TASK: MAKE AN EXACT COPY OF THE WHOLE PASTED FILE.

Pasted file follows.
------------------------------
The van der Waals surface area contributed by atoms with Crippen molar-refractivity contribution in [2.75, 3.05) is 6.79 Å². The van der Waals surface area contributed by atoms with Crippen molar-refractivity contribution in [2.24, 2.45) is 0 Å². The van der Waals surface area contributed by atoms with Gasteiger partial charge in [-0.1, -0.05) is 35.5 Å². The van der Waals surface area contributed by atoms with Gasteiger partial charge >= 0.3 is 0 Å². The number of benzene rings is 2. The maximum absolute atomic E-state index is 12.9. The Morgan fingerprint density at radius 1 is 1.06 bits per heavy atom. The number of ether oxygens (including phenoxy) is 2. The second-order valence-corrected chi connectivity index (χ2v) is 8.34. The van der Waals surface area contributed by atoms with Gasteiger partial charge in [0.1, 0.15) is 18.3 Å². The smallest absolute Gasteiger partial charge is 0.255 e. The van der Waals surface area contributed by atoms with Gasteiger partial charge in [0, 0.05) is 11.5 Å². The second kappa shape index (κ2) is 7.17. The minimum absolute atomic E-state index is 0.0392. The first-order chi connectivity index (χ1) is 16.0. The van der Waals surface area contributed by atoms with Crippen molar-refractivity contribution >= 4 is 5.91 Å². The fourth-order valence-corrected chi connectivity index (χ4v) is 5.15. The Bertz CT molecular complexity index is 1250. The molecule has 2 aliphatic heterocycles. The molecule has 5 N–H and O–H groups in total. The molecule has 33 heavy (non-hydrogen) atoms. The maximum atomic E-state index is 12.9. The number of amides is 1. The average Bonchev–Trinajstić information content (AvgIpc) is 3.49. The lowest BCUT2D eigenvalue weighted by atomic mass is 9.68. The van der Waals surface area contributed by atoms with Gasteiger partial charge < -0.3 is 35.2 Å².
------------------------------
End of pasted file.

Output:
The van der Waals surface area contributed by atoms with Crippen molar-refractivity contribution in [2.75, 3.05) is 6.79 Å². The van der Waals surface area contributed by atoms with Crippen molar-refractivity contribution in [2.24, 2.45) is 0 Å². The van der Waals surface area contributed by atoms with Gasteiger partial charge in [-0.1, -0.05) is 35.5 Å². The van der Waals surface area contributed by atoms with Gasteiger partial charge >= 0.3 is 0 Å². The number of benzene rings is 2. The maximum absolute atomic E-state index is 12.9. The Morgan fingerprint density at radius 1 is 1.06 bits per heavy atom. The number of ether oxygens (including phenoxy) is 2. The second-order valence-corrected chi connectivity index (χ2v) is 8.34. The van der Waals surface area contributed by atoms with Gasteiger partial charge in [0.1, 0.15) is 18.3 Å². The smallest absolute Gasteiger partial charge is 0.255 e. The van der Waals surface area contributed by atoms with Gasteiger partial charge in [0, 0.05) is 11.5 Å². The second kappa shape index (κ2) is 7.17. The minimum absolute atomic E-state index is 0.0392. The first-order chi connectivity index (χ1) is 16.0. The van der Waals surface area contributed by atoms with Crippen molar-refractivity contribution >= 4 is 5.91 Å². The fourth-order valence-corrected chi connectivity index (χ4v) is 5.15. The Bertz CT molecular complexity index is 1250. The molecule has 2 aliphatic heterocycles. The molecule has 5 N–H and O–H groups in total. The molecule has 33 heavy (non-hydrogen) atoms. The maximum atomic E-state index is 12.9. The number of amides is 1. The average Bonchev–Trinajstić information content (AvgIpc) is 3.49. The lowest BCUT2D eigenvalue weighted by atomic mass is 9.68. The van der Waals surface area contributed by atoms with Gasteiger partial charge < -0.3 is 35.2 Å².